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Journal of Porous Media
Fator do impacto: 1.49 FI de cinco anos: 1.159 SJR: 0.43 SNIP: 0.671 CiteScore™: 1.58

ISSN Imprimir: 1091-028X
ISSN On-line: 1934-0508

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Journal of Porous Media

DOI: 10.1615/JPorMedia.v18.i1.70
pages 79-88

MIGRATION AND TRAPPING PHENOMENA OF BUOYANCY-DRIVEN CO2 IN WATER-SATURATED POROUS MEDIA USING LATTICE BOLTZMANN METHOD

Suguru Uemura
Tokyo Institute of Technology, Department of Mechanical and Control Engineering, 2-12-2 Ookayama, Meguro-ku, Tokyo 152-8551, Japan
Atsuto Noda
Tokyo Institute of Technology, Department of Mechanical and Control Engineering, 2-12-1 Ookayama, Meguro-ku, Tokyo 152-8550, Japan
Shohji Tsushima
Department of Mechanical Engineering, Osaka University, 2-1 Yamadaoka, Suita-shi, Osaka 565-0871, Japan
Shuichiro Hirai
Tokyo Institute of Technology, Department of Mechanical and Control Engineering, 2-12-2 Ookayama, Meguro-ku, Tokyo 152-8551, Japan

RESUMO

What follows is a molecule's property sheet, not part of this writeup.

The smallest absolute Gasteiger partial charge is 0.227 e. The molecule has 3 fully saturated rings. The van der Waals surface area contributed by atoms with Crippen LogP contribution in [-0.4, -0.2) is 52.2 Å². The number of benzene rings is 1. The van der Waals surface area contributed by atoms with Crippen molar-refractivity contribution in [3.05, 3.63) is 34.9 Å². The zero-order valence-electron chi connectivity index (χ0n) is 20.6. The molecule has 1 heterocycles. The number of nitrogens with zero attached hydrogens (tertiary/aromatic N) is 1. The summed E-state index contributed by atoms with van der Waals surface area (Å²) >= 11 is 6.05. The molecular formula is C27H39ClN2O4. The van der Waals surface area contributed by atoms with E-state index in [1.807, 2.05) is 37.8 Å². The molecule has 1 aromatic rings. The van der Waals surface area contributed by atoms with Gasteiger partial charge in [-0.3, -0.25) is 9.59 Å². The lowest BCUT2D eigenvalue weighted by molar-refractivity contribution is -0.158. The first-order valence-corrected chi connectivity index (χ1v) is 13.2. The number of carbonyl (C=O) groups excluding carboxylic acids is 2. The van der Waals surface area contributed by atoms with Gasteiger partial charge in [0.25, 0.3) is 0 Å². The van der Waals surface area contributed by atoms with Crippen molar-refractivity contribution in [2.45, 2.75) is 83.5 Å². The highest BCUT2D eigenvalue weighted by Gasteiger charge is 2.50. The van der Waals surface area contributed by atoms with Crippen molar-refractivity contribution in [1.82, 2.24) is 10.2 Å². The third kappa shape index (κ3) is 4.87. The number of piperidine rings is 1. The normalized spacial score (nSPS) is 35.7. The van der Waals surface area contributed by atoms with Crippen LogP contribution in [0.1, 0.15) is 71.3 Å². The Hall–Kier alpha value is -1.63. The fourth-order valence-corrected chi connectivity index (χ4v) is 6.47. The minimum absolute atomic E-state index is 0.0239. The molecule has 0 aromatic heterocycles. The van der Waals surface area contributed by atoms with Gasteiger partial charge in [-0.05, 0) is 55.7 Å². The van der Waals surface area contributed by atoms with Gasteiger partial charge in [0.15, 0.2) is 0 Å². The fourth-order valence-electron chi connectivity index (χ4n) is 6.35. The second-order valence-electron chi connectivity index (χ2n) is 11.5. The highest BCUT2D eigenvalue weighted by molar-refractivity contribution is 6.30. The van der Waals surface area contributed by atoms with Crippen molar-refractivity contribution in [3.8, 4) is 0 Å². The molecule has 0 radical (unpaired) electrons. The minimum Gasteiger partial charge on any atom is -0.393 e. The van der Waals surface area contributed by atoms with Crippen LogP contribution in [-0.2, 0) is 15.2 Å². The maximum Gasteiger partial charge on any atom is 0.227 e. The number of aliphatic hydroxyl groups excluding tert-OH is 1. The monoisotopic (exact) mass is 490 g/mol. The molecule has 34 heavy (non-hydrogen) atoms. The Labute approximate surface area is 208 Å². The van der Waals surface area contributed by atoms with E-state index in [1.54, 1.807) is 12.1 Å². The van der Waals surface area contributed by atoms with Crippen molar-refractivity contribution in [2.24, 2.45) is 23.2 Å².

CO2 geological sequestration is an immediately available and technologically feasible method for substantially reducing CO2 emissions into the atmosphere. However, the buoyancy-driven migration of CO2 in an aquifer is still an important issue for the evaluation of storage sites and the assessment of CO2 leakage risks and storage costs. In this study, the buoyancy-driven CO2 migration process is studied with the lattice Boltzmann method, with the advantage of modeling two-phase flow in porous media. The dynamic migration and trapping process of a CO2 bubble is studied microscopically, and bubble behaviors are evaluated by capillary pressure. The migration process associated with snap-off is also discussed. Initially large volumes of CO2 migrate upward, accompanied by snap-off phenomena caused by small fluctuations of slice-averaged porosity. The buoyancy effect of the CO2 plume is divided by the snap-off, and ultimately all CO2 is stably trapped in the porous media by the capillary effect. The CO2 trapping condition is addressed by defining Bond number Bo, and Bo', and the relation between pore throat structure and trappable CO2 height is explained.